Scots eye wider intake

Glasgow Caledonian University last week hosted two major events aimed at increasing the numbers of students from less affluent backgrounds.

The first of a series of seminars on the Committee of Vice-Chancellors and Principals' widening access project was followed by a national conference on increasing participation, organised by the Scottish Office and Scottish Higher Education Funding Council.

Tony Bruce, the CVCP's policy development director, said institutions must increase the numbers of students from less affluent backgrounds both in the interests of social justice and also "for reasons of self-interest".

The CVCP project, which will conclude with a policy conference in London in October, is aimed at young people from lower socioeconomic groups. It is led by Maggie Woodrow, executive director of the European Access Network, who has picked 16 institutions with successful access strategies and plans to promote these across the sector.

The regional seminar looked at the four Scottish examples. Ms Woodrow had found that the Scots favoured summer schools and that education guidance was targeted at low-participation groups.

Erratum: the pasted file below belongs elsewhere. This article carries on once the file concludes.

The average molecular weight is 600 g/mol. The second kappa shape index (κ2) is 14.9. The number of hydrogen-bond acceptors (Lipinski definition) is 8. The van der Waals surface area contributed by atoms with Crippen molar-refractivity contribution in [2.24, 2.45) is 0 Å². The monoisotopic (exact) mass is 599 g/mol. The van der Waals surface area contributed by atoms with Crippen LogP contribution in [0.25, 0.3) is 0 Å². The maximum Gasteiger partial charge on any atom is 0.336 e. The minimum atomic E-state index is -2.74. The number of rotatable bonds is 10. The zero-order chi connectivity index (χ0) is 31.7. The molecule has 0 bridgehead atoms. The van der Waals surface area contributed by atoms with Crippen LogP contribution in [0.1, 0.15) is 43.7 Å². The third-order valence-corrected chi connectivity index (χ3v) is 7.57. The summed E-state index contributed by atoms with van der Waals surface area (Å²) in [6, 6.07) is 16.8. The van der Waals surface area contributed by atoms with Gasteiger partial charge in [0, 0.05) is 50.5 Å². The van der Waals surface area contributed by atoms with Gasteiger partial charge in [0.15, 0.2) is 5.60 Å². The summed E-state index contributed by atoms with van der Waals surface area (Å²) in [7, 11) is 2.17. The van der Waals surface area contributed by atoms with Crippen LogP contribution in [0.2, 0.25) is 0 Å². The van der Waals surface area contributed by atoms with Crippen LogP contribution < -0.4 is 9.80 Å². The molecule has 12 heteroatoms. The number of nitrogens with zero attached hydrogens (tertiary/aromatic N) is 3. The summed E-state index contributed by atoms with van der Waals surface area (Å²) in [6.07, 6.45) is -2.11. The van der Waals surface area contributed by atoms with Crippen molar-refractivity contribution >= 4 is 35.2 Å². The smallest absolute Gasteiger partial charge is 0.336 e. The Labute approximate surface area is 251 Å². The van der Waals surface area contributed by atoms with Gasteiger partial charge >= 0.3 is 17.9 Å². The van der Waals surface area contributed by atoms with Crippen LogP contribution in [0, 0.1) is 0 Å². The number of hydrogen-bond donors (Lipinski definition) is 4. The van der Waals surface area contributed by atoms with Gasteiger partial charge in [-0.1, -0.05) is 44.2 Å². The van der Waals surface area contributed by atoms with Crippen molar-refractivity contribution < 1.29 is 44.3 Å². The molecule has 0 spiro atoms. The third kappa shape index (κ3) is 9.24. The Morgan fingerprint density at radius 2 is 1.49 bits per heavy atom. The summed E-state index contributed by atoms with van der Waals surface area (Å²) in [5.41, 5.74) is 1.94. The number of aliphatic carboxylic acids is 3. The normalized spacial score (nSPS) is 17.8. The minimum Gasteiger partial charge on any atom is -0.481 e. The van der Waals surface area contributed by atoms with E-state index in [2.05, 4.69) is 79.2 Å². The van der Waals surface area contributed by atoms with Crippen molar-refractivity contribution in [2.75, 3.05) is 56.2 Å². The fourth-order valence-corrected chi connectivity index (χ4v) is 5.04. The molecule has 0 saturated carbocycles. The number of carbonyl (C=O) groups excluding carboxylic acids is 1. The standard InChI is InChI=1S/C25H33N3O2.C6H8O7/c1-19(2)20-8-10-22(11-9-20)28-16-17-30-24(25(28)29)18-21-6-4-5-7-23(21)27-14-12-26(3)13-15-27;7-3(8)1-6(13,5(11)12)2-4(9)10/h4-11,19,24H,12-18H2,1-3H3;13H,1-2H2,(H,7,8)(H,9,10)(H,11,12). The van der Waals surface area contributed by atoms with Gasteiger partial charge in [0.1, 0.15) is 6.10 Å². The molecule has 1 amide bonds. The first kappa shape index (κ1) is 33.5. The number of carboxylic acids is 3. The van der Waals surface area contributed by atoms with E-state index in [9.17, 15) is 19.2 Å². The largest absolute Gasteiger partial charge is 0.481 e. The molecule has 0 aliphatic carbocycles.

"Current United Kingdom practice tends to target mature or non-standard entrants rather than specific socio-economic groups," she said. "But there is a long history of groups that find it relatively easy to get into university taking over strategies that were designed for those who are under-represented."

Outreach to schools by non-academics was repeatedly praised at both events. John Fellows, an Edinburgh University student volunteer for the Lothians Equal Access Programme for Schools, said pupils in schools with no tradition of higher education had very narrow perceptions of students being "brainy and posh, not like them". The barriers could only be broken by letting them hear accounts from students with similar backgrounds.

Former Hearts footballer John Colqhoun, rector of Edinburgh University, advised: "Try to involve more sportsmen and women and musicians, people who've got social standing with kids, and then let the academics come in behind."

There was a welcome for Scottish education minister Brian Wilson's announcement of Pounds 6 million to boost higher education access by lower income part-time students.

But Tom Schuller, director of continuing education at Edinburgh University, said the emphasis should not be just on degrees. There must also be support for students on Higher National Certificate and Diploma courses, who would not necessarily progress to a degree. This was where the real expansion would take place.

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